Tracy’s father and David sat together on the couch. Tracy sat in an office chair rolled into the corner. They looked at the carpet. Tracy thought about getting up to turn on the lamp. They sat with only the light from the street and lost sight of each other’s faces.
The next day, Tracy’s father drove them to the funeral home. Maybe he had cried all night, but he was in control now. He parked the car. “Let me do all the talking,” he said. Just like when they were kids.
“You don’t have to do everything, Dad.” Tracy put a hand on her father’s arm. “That’s why David and I are here.”
“Let me do all the talking,” he got out of the car and walked inside and Tracy followed behind David.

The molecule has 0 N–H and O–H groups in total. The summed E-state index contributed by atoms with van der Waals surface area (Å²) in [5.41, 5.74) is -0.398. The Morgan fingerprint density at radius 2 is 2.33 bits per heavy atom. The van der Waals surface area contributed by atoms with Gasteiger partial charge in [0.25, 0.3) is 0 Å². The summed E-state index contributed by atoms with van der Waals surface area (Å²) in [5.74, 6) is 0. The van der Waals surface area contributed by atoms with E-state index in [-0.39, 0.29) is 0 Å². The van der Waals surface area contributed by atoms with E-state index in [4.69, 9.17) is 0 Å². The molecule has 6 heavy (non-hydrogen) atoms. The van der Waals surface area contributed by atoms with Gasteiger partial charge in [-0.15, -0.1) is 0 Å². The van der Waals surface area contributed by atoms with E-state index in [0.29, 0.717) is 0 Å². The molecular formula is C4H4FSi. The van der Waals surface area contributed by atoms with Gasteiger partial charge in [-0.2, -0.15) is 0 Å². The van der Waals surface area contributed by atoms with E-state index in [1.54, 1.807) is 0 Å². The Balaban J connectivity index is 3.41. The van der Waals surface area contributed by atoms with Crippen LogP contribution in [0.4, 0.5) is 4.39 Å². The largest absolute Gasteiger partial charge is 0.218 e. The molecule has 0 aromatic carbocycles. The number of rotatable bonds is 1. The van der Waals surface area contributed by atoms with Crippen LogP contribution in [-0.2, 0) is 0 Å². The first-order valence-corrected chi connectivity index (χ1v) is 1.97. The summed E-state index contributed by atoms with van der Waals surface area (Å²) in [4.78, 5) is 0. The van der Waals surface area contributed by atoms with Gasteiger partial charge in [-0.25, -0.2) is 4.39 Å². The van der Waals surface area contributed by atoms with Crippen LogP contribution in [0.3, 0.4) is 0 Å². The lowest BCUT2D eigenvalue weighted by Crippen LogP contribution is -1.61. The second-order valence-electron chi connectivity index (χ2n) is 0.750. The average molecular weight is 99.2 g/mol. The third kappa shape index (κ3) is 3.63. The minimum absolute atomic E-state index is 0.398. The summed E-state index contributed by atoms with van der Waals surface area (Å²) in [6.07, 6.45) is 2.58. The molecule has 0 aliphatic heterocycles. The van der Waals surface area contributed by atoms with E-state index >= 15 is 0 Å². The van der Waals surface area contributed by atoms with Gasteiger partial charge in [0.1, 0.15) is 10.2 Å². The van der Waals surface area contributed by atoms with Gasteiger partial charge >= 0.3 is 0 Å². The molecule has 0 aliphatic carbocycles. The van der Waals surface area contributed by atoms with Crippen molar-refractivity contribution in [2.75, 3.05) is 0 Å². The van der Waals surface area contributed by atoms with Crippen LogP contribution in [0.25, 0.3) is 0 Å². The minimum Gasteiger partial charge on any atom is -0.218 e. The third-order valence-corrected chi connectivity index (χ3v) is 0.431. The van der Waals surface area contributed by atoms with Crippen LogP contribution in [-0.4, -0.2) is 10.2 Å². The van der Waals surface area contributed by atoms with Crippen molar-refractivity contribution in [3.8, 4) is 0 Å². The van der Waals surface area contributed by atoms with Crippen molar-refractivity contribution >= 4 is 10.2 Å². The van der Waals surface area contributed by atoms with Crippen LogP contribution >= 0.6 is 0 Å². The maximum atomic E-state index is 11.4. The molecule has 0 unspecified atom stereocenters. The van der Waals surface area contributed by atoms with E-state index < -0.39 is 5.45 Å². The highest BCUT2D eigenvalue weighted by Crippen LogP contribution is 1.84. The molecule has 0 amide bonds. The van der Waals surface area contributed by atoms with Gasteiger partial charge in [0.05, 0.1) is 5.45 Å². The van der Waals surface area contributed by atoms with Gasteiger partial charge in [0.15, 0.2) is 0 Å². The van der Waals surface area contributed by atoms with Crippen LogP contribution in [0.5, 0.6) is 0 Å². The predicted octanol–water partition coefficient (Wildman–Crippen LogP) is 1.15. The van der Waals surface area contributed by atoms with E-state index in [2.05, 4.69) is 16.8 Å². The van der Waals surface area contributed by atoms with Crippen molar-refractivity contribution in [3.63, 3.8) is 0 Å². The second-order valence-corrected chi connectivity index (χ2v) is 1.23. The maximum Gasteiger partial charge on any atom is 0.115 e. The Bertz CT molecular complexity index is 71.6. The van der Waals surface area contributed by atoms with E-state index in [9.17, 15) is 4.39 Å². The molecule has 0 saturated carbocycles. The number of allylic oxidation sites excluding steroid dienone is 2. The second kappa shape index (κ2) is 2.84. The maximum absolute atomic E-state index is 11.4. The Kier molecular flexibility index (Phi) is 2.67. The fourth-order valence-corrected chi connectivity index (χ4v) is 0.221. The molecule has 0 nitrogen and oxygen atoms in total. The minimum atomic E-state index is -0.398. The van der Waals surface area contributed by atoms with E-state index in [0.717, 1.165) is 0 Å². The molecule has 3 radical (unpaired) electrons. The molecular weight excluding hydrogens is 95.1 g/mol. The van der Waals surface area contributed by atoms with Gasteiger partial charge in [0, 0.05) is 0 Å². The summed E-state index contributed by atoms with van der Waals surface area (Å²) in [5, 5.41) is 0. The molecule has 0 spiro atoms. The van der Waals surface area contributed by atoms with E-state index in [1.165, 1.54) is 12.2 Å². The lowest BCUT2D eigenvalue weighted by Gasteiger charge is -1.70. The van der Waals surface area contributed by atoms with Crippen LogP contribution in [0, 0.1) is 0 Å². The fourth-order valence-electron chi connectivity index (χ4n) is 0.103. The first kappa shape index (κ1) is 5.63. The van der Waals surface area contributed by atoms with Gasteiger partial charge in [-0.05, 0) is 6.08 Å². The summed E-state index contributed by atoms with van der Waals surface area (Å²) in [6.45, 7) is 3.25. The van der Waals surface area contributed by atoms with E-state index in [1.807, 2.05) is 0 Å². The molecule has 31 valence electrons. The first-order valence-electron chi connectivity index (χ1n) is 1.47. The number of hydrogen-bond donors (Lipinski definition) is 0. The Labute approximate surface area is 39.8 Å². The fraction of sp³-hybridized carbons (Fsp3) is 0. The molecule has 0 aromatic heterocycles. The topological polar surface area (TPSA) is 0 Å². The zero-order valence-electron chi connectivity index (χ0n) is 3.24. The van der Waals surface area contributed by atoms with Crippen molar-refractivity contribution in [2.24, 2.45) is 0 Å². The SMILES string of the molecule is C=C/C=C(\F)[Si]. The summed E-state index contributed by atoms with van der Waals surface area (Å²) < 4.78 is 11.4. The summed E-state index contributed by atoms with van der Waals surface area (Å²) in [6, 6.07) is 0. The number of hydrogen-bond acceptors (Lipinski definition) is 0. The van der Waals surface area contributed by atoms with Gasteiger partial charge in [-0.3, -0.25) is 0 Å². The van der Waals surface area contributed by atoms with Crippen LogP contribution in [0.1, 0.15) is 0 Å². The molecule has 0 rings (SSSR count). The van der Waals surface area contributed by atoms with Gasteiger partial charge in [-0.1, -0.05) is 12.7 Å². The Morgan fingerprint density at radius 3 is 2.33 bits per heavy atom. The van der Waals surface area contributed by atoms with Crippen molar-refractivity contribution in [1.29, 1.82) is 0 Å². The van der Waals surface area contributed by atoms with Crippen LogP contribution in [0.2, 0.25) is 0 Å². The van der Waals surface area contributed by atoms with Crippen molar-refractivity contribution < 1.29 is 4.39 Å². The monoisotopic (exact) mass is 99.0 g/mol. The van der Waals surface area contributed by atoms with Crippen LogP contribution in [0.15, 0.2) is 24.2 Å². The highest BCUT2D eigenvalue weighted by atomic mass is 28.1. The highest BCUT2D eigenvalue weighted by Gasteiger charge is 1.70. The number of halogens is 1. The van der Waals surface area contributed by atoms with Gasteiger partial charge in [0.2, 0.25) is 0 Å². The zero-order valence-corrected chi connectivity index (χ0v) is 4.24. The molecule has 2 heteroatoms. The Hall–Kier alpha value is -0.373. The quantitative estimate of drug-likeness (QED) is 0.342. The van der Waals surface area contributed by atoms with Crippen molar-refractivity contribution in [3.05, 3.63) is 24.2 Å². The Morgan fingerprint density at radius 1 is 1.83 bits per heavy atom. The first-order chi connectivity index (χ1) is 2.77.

The man in the silk tie spoke just above a whisper and pointed them toward coffin options.
“We’re cremating,” Tracy’s father said.
“Of course, I should have asked. Urns then.”
Her father liked the urn with the cherry blossoms (“white petals on a wet black bough,” Tracy remembered that but she didn’t know where from) even though her mother would prefer the one with the seabirds in flight.
“I think mom would prefer the birds,” Tracy said.
The quiet man was pushing papers for Tracy’s father to sign. He stopped.
“She’d want the flowers,” Tracy’s father said. He reached for the papers and signed, one last time buying his wife the wrong gift.
“I am sorry for your loss,” the silk tie whispered, gathering the papers in front of him. “It was sudden, was it?”
“Aneurism,” Tracy’s father said. “She said she had a headache. I told her to take a nap. I checked on her, but it was two hours.”